Individuals, Institutions, Government departments

Dr M Alberts, DPLG Conference on Multilingualism and Capacity Building Cape Town, 4 - 6 June 2008

slide18

Multilingual terms for the HLT virtual network

  • SA Government has approved the development of a human language technology (HLT) virtual network.
  • All lexicography and terminology endeavours will be part of HLT virtual network - multilingual terms will be supplied to HLT virtual network.
  • Information on governmental issues will be available to end-users (subject specialists, students, language practitioners, general public) in all official languages.

Dr M Alberts, DPLG Conference on Multilingualism and Capacity Building Cape Town, 4 - 6 June 2008

slide19
Dr M Alberts, DPLG Conference on Multilingualism and Capacity Building Cape Town, 4 - 6 June 2008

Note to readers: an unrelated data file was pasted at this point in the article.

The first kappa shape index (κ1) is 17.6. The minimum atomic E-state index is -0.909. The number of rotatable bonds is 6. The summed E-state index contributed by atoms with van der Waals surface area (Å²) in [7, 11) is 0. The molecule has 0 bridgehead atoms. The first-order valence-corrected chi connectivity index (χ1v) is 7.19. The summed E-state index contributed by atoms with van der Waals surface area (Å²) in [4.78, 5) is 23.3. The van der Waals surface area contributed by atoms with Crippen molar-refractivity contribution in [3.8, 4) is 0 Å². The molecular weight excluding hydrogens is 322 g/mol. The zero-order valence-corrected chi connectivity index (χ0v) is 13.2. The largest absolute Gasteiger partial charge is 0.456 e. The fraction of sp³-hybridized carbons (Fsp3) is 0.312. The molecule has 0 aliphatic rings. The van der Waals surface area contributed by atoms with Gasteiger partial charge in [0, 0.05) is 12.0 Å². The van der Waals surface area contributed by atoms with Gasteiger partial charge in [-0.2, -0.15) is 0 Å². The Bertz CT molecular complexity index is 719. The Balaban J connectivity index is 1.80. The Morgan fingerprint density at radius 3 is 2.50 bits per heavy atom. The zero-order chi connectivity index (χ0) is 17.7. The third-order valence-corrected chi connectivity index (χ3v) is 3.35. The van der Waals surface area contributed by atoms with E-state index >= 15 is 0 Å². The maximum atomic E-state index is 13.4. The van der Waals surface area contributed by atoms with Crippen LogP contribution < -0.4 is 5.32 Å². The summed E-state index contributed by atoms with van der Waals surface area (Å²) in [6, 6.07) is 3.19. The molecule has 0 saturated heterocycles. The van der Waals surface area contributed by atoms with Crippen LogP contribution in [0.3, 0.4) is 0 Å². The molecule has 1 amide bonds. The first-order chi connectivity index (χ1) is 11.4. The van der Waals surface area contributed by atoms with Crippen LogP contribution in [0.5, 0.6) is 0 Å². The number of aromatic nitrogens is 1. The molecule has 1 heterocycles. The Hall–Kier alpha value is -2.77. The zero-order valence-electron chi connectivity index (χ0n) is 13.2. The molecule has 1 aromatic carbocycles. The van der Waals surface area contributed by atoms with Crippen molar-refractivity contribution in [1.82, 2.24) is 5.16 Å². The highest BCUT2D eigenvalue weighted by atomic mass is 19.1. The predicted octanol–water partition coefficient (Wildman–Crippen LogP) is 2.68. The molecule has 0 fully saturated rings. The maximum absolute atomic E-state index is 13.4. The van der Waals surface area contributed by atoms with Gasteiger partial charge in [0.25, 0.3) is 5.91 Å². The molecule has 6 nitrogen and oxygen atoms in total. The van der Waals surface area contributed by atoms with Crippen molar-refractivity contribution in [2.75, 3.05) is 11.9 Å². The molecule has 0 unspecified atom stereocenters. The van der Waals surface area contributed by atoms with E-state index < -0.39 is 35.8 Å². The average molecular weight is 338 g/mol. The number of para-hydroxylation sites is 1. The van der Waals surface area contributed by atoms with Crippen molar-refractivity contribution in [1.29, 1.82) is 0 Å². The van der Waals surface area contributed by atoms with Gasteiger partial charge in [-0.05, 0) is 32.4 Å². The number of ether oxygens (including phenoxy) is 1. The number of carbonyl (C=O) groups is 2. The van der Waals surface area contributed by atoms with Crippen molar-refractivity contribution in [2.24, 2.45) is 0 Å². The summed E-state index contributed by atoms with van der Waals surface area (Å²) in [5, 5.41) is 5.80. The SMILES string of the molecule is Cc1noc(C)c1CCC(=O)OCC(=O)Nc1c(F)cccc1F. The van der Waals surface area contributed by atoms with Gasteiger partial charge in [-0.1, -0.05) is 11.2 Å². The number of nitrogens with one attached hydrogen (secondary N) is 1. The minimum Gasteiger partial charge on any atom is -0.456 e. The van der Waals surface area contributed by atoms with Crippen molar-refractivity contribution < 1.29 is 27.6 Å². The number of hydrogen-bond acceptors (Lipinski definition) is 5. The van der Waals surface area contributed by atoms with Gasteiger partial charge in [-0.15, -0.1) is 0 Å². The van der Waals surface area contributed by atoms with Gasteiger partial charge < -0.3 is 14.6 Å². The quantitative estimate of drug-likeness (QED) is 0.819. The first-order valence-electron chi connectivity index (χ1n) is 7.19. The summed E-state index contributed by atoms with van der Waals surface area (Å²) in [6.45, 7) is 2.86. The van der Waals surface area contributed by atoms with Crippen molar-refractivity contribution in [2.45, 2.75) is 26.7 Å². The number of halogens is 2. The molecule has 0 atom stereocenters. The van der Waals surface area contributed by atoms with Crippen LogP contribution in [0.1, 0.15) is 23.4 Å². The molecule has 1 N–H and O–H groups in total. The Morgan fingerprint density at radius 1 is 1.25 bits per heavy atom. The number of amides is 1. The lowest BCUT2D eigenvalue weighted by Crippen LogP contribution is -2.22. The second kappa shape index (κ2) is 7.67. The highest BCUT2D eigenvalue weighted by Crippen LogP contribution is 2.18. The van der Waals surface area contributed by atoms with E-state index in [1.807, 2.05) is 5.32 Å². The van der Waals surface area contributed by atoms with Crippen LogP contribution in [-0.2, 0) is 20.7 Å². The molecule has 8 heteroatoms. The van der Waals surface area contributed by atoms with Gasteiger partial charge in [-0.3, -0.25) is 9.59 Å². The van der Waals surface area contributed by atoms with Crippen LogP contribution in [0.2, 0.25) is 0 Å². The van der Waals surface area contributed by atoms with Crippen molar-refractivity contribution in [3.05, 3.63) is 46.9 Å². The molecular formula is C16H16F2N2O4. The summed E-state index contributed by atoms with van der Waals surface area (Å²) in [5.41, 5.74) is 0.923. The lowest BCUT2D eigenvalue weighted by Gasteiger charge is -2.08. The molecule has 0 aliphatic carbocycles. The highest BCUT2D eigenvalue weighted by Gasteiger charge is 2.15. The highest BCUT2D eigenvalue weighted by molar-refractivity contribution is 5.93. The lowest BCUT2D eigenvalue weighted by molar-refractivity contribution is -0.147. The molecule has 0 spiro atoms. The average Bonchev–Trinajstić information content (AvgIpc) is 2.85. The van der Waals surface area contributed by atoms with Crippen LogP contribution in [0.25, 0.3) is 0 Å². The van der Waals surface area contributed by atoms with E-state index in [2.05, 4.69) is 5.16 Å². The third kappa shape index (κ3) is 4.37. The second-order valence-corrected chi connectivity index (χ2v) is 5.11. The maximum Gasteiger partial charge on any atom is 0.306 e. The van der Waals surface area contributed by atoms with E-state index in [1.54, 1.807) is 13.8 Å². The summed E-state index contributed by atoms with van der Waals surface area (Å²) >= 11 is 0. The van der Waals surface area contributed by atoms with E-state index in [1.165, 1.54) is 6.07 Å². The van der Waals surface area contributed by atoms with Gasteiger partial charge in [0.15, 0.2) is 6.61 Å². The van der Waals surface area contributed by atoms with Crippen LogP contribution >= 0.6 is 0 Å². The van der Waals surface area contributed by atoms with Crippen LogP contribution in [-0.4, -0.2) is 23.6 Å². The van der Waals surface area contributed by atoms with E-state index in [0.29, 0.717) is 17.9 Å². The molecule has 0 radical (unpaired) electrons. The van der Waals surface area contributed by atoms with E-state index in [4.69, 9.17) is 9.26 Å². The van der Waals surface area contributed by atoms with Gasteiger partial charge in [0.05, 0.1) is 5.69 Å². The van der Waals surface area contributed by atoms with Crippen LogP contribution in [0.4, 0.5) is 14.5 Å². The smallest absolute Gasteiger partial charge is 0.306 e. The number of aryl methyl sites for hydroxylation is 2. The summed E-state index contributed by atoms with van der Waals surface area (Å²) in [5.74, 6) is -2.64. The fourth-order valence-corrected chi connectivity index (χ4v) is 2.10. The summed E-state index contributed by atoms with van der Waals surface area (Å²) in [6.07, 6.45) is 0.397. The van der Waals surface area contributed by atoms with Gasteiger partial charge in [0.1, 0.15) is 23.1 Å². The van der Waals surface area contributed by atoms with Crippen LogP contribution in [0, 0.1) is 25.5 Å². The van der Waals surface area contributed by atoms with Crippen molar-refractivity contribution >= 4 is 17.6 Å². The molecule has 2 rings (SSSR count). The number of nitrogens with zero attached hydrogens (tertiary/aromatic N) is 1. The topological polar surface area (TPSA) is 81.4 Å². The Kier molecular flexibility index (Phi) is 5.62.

in conclusion
In conclusion
  • Terminology development goes hand in hand with language development.
  • Terminology plays a pivotal role in multilingualism – but we need trained terminologists!
  • A language can only become a functional language in all spheres of life if first language speakers would use their language where and whenever possible – i.e. in the working environment.
  • Functional official languages will enhance multilingualism!

Dr M Alberts, DPLG Conference on Multilingualism and Capacity Building Cape Town, 4 - 6 June 2008

thank you
THANK YOU!

Dr Mariëtta Alberts

PanSALB

Private Bag X08

Arcadia

0007

Tel: 012 341 9638

Fax: 012 341 5938

E-mail: marietta@pansalb.org.za

Dr M Alberts, DPLG Conference on Multilingualism and Capacity Building Cape Town, 4 - 6 June 2008